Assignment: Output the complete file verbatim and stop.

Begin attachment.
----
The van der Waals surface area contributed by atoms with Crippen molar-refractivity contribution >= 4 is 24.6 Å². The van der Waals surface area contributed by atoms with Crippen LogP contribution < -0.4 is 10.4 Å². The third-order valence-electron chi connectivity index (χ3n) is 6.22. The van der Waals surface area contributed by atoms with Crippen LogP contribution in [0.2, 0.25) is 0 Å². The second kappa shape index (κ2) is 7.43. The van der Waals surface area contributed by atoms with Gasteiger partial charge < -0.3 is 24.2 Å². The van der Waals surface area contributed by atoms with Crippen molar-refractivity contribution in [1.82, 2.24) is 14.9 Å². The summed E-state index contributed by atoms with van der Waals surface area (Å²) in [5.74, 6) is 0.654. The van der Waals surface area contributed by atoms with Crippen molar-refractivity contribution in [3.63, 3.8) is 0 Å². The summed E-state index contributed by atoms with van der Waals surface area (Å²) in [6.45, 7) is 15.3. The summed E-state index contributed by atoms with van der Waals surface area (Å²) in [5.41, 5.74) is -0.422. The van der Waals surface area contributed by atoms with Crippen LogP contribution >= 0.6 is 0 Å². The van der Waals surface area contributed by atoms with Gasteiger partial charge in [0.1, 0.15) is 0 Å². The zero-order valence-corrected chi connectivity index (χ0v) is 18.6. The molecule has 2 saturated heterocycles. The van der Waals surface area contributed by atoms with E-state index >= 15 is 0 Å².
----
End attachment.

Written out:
The van der Waals surface area contributed by atoms with Crippen molar-refractivity contribution >= 4 is 24.6 Å². The van der Waals surface area contributed by atoms with Crippen LogP contribution < -0.4 is 10.4 Å². The third-order valence-electron chi connectivity index (χ3n) is 6.22. The van der Waals surface area contributed by atoms with Crippen LogP contribution in [0.2, 0.25) is 0 Å². The second kappa shape index (κ2) is 7.43. The van der Waals surface area contributed by atoms with Gasteiger partial charge < -0.3 is 24.2 Å². The van der Waals surface area contributed by atoms with Crippen molar-refractivity contribution in [1.82, 2.24) is 14.9 Å². The summed E-state index contributed by atoms with van der Waals surface area (Å²) in [5.74, 6) is 0.654. The van der Waals surface area contributed by atoms with Crippen molar-refractivity contribution in [3.63, 3.8) is 0 Å². The summed E-state index contributed by atoms with van der Waals surface area (Å²) in [6.45, 7) is 15.3. The summed E-state index contributed by atoms with van der Waals surface area (Å²) in [5.41, 5.74) is -0.422. The van der Waals surface area contributed by atoms with Crippen LogP contribution >= 0.6 is 0 Å². The van der Waals surface area contributed by atoms with Gasteiger partial charge in [0.1, 0.15) is 0 Å². The zero-order valence-corrected chi connectivity index (χ0v) is 18.6. The molecule has 2 saturated heterocycles. The van der Waals surface area contributed by atoms with E-state index >= 15 is 0 Å².